Ceramics are as old as civilisation itself and this autumn the Building Centre will explore the unsung role they play in contemporary architecture.
‘Hand Held to Super Scale’ will tell the story of ceramics in architecture, showcasing ground-breaking projects with collaborations between architects, artists and makers.
The exhibition explores a close connection between hand-held ceramic objects and large-scale urban interventions – from the glazed household items that inspire whole building facades to the manufacturers using scaled-up processes familiar to studio potters. Both traditional production methods and innovative technology are equally embraced in the show, with hand-crafted pieces sitting alongside mass ceramic production and robotic technology.
The practices and artists represented will range from established figures such as Eric Parry Architects, Richard Deacon and Jamie Fobert to more emerging talents like the Turner Prize-winning Assemble and the Stirling Prize-nominated Feilden Fowles.
Curated by the Building Centre and Fettle Studio, a ceramic studio led by architect Lydia Johnson, the exhibition and associated public programme will focus on the range of scales that ceramics is employed in the built environment; from hand-held objects to urban interventions. ‘Hand Held to Super Scale’ will bring together designers, artists, ceramicists, manufacturers and small-scale makers to show how contemporary ceramics are helping to create inspiring spaces. The project will explore the production of ceramics and create a ‘tactile glossary’ so that visitors can learn about the myriad of different terms in the industry through sight and touch, which is an important way to understand the power of the material.
Collaboration will be at the heart of most project stories as partnerships are essential to push the boundaries in ceramic production; from the architects teaming up with manufacturers to the developers working closely with ceramic artists.
The exhibition will showcase innovative and creative schemes including bespoke tile production by Assemble; a robotic arm created by researchers at Grymsdyke Farm for making clay constructions; a sound installation made up of experimental ceramic surfaces by ECAlab; prototype elements for Homerton Hall by Feilden Fowles; façade samples from Penoyre & Prasad’s Brunel University building; iridescent tiles from the Stirling Prize nominated Tate St Ives by Jamie Fobert Architects; examples of the collaboration between Eric Parry and artist Richard Deacon for One Eagle Place; and work from seminal Spanish studio Ceràmica Cumella.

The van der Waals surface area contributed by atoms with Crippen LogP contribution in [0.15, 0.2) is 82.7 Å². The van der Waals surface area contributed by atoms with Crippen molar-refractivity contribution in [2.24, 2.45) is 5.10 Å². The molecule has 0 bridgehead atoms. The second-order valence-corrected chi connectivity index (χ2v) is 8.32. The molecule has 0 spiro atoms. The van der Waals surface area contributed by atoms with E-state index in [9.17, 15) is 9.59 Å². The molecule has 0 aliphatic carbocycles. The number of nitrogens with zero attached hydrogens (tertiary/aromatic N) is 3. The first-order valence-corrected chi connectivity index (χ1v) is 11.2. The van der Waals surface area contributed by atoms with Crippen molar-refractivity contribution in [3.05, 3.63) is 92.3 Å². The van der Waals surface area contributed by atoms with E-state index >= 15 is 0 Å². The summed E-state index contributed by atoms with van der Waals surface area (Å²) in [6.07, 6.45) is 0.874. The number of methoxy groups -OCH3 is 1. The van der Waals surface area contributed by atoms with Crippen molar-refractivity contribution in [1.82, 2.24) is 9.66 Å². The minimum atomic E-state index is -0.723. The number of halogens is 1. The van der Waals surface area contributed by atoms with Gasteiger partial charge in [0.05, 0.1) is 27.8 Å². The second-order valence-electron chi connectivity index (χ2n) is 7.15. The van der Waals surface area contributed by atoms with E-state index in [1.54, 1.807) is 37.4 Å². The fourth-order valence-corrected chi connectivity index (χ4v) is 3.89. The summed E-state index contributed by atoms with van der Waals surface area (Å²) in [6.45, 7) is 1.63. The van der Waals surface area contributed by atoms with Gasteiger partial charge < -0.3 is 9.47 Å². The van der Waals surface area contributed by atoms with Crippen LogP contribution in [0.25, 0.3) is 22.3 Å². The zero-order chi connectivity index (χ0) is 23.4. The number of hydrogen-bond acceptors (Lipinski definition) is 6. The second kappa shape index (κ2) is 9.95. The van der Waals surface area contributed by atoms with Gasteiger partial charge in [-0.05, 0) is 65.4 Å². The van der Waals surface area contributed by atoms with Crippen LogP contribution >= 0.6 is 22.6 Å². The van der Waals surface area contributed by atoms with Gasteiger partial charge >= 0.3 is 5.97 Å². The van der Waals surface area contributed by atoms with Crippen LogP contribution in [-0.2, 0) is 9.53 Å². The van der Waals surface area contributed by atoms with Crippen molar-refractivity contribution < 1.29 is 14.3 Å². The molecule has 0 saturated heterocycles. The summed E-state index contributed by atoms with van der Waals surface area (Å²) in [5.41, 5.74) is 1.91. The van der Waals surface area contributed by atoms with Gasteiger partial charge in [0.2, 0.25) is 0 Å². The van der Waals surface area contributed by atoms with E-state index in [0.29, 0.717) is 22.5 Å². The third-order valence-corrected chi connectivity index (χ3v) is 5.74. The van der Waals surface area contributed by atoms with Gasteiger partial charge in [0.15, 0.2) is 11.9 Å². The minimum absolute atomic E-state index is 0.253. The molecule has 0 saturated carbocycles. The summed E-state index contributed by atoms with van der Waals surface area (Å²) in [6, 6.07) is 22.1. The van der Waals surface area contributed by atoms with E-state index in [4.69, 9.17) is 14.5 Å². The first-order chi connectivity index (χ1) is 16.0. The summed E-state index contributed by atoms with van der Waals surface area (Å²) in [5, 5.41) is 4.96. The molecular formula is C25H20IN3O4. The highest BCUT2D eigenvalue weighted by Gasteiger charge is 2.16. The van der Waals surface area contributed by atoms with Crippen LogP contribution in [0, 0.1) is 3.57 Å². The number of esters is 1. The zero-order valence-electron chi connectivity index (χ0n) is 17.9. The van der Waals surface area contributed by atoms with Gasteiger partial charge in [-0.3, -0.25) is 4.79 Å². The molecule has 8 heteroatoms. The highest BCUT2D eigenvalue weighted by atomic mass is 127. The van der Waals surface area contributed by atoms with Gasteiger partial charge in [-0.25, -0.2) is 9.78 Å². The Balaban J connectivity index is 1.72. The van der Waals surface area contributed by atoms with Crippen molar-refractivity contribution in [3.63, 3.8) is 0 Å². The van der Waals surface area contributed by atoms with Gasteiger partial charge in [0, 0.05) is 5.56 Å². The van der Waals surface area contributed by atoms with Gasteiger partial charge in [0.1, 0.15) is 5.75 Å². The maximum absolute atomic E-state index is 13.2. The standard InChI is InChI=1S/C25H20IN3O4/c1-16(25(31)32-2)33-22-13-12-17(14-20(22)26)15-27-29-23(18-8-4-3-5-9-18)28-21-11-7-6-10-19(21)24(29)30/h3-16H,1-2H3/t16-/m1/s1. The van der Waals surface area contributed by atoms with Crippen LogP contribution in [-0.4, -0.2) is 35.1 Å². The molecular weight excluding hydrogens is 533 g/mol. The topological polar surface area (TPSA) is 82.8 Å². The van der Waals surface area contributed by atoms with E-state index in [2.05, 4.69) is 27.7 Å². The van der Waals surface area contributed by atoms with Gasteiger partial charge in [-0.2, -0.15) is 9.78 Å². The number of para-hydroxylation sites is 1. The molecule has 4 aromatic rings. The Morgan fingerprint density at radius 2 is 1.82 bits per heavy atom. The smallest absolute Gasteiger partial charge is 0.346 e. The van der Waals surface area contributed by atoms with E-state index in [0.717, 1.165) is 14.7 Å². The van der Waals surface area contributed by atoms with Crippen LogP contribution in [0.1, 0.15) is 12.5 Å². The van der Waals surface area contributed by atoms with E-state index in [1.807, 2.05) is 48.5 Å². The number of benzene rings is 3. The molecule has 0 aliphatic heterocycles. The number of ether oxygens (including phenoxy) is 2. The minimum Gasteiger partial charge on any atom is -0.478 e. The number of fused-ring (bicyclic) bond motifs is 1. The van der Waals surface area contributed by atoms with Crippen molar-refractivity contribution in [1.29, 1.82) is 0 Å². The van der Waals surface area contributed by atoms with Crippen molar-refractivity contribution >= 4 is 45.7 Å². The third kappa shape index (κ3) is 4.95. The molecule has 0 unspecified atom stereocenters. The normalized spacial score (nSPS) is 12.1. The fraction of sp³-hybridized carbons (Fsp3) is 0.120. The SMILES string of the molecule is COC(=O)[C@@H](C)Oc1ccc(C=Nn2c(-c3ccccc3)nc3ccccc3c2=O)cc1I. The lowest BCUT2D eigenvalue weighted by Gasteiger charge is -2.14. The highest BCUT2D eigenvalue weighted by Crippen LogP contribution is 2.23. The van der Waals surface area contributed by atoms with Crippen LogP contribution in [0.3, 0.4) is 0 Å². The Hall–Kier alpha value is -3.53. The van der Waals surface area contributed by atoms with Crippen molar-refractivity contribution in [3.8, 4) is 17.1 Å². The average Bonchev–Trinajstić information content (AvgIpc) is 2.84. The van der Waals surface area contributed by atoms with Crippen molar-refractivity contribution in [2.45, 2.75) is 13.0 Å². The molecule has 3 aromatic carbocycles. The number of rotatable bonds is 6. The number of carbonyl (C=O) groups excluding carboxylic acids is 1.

Jenny Watt, The Building Centre (co-curator of the exhibition) said: “We wanted to show how collaborations between artists, designers, manufacturers and studio potters can culminate in buildings that are full of beauty and craftmanship. But the show is not simply about decoration – we explore a mix between traditional and experimental manufacturing techniques, proving that ancient craft of ceramics has a firm place in contemporary architecture.”
Lydia Johnson, Fettle Studio (co-curator of the exhibition) said: "I find it exciting to think that the coffee cup in your hand, the bathroom tiles on your wall, and the cladding on many ground-breaking buildings are made of the same stuff, and for the most part, in the same way. This fascinating parallel of one material through scale, allows the smallest of studio potters to experiment, and the largest of manufacturers to fabricate, in conversation with architects and designers, to bring the charm, character and personality of handmade ceramics into the big world of construction."
Free exhibition September 2019 – 31 January 2020 The Building Centre, Store Street, London. WC1E 7BT Monday to Friday: 9.00 am - 6.00 pm. Saturday: 10.00 am - 5.00 pm